Molecular Orbital Description of the π-Bond

Within the scope of a typical sophomore organic chemistry course, we are going to make one very important assumption: the σ-bonds and the π-bonds are independent of each other. This means that no matter what we do with one type of a bond, it won’t affect the other. Why is that important? Well, the short answer is—to make our life easier. While the σ-bonds and the π-bonds are not actually 💯 independent of each other and do have some limited interaction, this simplification works for our purposes. This approach to Molecular Orbital Theory (MOT) is called the Frontier Molecular Orbital Theory (FMOT).

How the π-Bond is “Constructed”

We get the π-bond when we have an interaction of two p-orbitals. As you remember from general chemistry, the p-orbital has a node and two lobes. Thus, when two p-orbitals interact, they can interact with both lobes in the same phase or the opposite phase. This gives you two distinct types of an overlap.

When the two p-orbitals are in the same phase, we have a “constructive” overlap. The constructive overlap creates a new area of the electron density in between the atoms creating a bond. When, however, we have the p-orbitals interacting while they are in the opposite phases, we have a “destructive” overlap, which creates the anti-bonding orbitals. If you were to put any electron density on the anti-bonding orbital, you would be counteracting the bonding effect of the bonding orbital. In other words, adding electrons to an anti-bonding orbital breaks bond. We won’t normally see electrons on those orbitals, unless we deliberately do something to the molecule to put electrons there. We’ll talk about the cases like that later. The take-home message here is that the two p-orbitals, when they interact, going to make two molecular π-orbitals: one bonding and the other—anti-bonding.

Number of Atomic Orbitals = Number of Molecular Orbitals

This simple mathematical principle is called the Local Combination of Atomic Orbitals (LCAO).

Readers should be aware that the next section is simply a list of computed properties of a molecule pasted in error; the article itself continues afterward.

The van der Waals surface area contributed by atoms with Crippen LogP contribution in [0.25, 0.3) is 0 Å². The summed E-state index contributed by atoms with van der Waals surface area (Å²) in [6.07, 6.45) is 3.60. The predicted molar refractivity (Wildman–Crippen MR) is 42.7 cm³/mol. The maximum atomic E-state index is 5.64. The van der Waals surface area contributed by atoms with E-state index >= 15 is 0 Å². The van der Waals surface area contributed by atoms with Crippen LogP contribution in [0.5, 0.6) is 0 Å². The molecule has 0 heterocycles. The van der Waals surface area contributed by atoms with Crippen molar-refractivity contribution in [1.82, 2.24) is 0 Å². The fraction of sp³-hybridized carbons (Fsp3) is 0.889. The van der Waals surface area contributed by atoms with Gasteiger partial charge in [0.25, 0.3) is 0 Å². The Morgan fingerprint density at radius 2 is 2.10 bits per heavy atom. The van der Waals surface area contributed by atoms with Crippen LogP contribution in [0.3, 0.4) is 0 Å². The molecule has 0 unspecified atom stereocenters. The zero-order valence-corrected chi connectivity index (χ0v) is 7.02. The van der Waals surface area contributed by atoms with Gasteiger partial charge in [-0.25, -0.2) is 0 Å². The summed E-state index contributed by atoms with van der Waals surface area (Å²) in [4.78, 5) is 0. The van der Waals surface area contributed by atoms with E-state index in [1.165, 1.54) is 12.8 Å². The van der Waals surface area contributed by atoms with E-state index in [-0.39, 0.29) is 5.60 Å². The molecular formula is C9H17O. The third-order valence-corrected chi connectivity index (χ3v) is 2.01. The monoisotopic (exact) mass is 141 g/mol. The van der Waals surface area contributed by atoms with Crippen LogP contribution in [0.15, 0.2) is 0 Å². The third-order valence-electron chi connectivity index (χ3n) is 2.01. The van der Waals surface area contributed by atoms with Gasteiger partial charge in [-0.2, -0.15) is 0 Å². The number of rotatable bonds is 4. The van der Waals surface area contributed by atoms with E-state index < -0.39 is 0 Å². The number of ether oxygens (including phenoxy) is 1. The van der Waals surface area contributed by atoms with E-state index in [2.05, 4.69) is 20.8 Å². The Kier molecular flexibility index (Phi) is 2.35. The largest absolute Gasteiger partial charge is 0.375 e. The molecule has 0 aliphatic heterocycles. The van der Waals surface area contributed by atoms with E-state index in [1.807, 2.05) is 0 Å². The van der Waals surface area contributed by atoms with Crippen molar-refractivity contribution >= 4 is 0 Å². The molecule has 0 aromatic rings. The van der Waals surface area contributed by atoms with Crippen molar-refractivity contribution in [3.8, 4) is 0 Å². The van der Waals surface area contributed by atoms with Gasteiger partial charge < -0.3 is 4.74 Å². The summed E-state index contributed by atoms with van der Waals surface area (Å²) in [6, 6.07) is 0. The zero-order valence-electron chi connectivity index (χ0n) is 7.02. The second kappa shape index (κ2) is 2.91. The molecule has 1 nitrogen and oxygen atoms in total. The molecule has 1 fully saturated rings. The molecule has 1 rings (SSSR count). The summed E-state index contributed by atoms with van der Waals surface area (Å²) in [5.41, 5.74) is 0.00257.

Energy of a Bonding and an Anti-Bonding Orbitals

The two π-orbitals that we create from the interaction of the p-orbitals are not equal in energy. The bonding orbital is lower in energy while the anti-bonding orbital is higher.

I also want to point out that the energy of the new bonding π-orbital is lower than the original p-orbital. Thus, it is energetically favorable to move electrons to this newly made orbital. The anti-bonding orbital is at a higher energy level; thus, we’ll keep it empty.

We’re also going to be focusing more attention on the very last orbital that has electrons on it. We’ll be calling such orbital the Highest Occupied Molecular Orbital (HOMO). The very next orbital, we call the Lowest Unoccupied Molecular Orbital (LUMO). Every interaction between the molecules in chemistry is going to be a HOMO-LUMO interaction. Thus, knowing the nature of the HOMO and LUMO orbitals will be important for many reactions of the conjugated systems.

How to Identify Bonding, Non-Bonding, and Anti-Bonding Molecular Orbitals

In a bonding molecular orbital, the interacting atomic orbitals (AO’s) are in the same phase. This type of interaction gives a constructive overlap and leads to the bond formation.

Bonding orbital

I also want to emphasize, that the bonding interaction can happen between multiple orbitals. This can give you bonding orbitals with 3 or more p-orbitals making the same bonding π-orbital.

If you have the p-orbitals in the opposite phases, the overlap will be destructive. Such an overlap makes an anti-bonding orbital.

Anti-Bonding orbital

The area of space in between the atoms now has an orbital node. A node is the area of space where the probability of finding an electron is zero. Thus, no bonding can occur there.

There’s something very important I want to mention here too. Just because an orbital has an anti-bonding interaction, does not make the entire orbital anti bonding. Bonding orbitals can have nodes. It is, however, all about how many of those nodes you have compared to the bonding interactions. If you have more bonding interactions, you get a bonding orbital. If you have more anti-bonding interactions, you get an anti-bonding orbital. Any anti-bonding orbital will also have unpaired p-orbitals. So, you can use that as a hint that you’re dealing with an anti-bonding orbital.

The non-bonding orbitals are, perhaps, the trickiest ones to identify. The non-bonding orbital must have a node (or nodes) where the p-orbital would normally be. This can only occur in the conjugated systems with an odd number of atoms in them. In this case, the p-orbitals are physically too far from each other to have any meaningful interaction.

An important feature of the non-bonding orbitals is that they don’t have either bonding or anti-bonding interactions. So, these are rare. Another feature of the non-bonding orbitals is that they are right in the middle between the bonding and anti-bonding orbitals in terms of orbital energy. Thus, it’s neither favorable nor it is unfavorable to put electrons on those orbitals.

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